How does adaptation actually work?

One of the major questions I address in Purpose and Desire is how adaptation really works. More importantly, what role does adaptation play in the evolutionary process?

Modern Darwinism has a deeply ambivalent relationship to adaptation. On the one hand, it seems so vital to the Darwinian story—natural selection has produced all the wonderful and ingenious contrivances of survival, so the story goes. On the other hand, adaptation is a deeply intentional and purposeful phenomenon, and this runs contrary to Darwin’s own aim to treat evolution as a machine, devoid of problematic intentionality.

The two positions cannot really be reconciled, so the result is one of those grand incoherencies that permeate modern Darwinism: adaptation is the outcome of selection of “apt function” genes, with “apt function” genes defined as the products of selection. This, in turn, has led modern evolutionary biology into another grand incoherency: that adaptation in organisms (physiological adaptation) has no relevance to adaptation in evolving lineages (evolutionary adaptation). In other words, how life actually works has nothing to say about how life actually evolves. That’s a seriously-held position. Nevertheless, it can stand only because there is not a serious alternative to the adaptation-as-selection-of-adaptation-genes tautology.

Yet, alternatives are emerging, piecemeal. Take what is probably the most primitive cell function (Schultz 1989): management of the balance of ions like sodium, potassium and chloride across the cell membrane.

Cells maintain significant ion imbalances across their membranes: high potassium and low sodium inside, and low potassium and high sodium outside. The cell does this by pumping both ions across the membrane (ATPase in the above diagram), which offsets the losses across the sodium (Na+ and K+) channels. It’s been compared to trying to keep a leaky bucket full by pouring in water. In fact, the primitive function here is probably to manage flows of water in the cell: water tends to follow these ion imbalances.

How hard a cell has to work to do this will depend upon the environment. The cell will have to work differently in sea water, compared to fresh water, for example.

In a standard Darwinian model, the adaptation of a cell to these environmental challenges will be selection of the genes that specify the pumps (ATPase) and the channels. Going from sea water to fresh water, for example, will require a harder-working pump, and channels that may be less “leaky” than in sea water. To go from sea water to fresh water will require a long process of genetic selection. In every generation of cells, there will be genetically-specified variation in these components’ properties, and natural selection will, generation-over-generation, eliminate the “inapt” function genes, and favor the “apt function” genes.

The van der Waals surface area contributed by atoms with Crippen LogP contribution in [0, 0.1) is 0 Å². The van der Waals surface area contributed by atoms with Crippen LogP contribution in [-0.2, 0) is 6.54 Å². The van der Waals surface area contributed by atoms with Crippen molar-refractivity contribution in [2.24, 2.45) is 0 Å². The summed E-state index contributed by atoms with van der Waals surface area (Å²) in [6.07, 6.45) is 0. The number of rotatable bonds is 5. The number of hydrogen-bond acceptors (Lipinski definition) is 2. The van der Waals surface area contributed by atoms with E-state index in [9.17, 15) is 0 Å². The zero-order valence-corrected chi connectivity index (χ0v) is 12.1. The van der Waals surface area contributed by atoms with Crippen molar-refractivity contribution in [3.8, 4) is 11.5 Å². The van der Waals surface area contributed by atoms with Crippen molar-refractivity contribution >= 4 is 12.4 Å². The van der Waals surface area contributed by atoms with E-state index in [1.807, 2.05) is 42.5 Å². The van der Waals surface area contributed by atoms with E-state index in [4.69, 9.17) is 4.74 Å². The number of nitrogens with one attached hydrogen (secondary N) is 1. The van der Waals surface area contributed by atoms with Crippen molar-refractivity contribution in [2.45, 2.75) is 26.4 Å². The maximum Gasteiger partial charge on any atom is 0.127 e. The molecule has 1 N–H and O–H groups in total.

Except that’s not how it seems actually to work. How these components work adaptively is almost completely divorced from the genetic specification of functional properties. Some recent work on sodium transport (Razavi et al. 2017) illustrates this nicely.

The work concerns a membrane protein known as the dopamine transporter. It functions like the ATPase in the diagram above, that is to say, it helps translocate sodium ions across the cell membrane. The conventional model for how this works is that the protein grabs a sodium on one side of the membrane, then physically translocates it to the other side of the membrane, kind of like a lazy-susan can be used to pass the salt from one side of the table to the other.

It turns out that’s too simplistic a model. What really seems to happen is this. Sodium ions from one side of the membrane are passed through the dopamine transporter by being handed off from one amino acid residue to the next, until it’s eventually released on the other side. Now, here’s the rub: there are more than a dozen likely pathways a sodium ion can follow. And which pathway it follows depends upon the protein’s hydration: its interaction with water.

In other words, variation and adaptability are built into the system right from the get-go. Genetic variation in the structure and function of the proteins is not required. Genetic variation doesn’t even enter into it. This means that adaptation can work in the absence of natural selection. However, whether the cell survives to reproduce or persist—is strictly a physiological phenomenon, driven by homeostasis.


Schultz, S. G. (1989). Volume preservation: Then and now. News in Physiological Science
4 (October 1989): 169-172.

Razavi, A. M., G. Khelashvili, et al. (2017). A Markov State-based Quantitative Kinetic Model of Sodium Release from the Dopamine Transporter. Scientific Reports
7: 40076.


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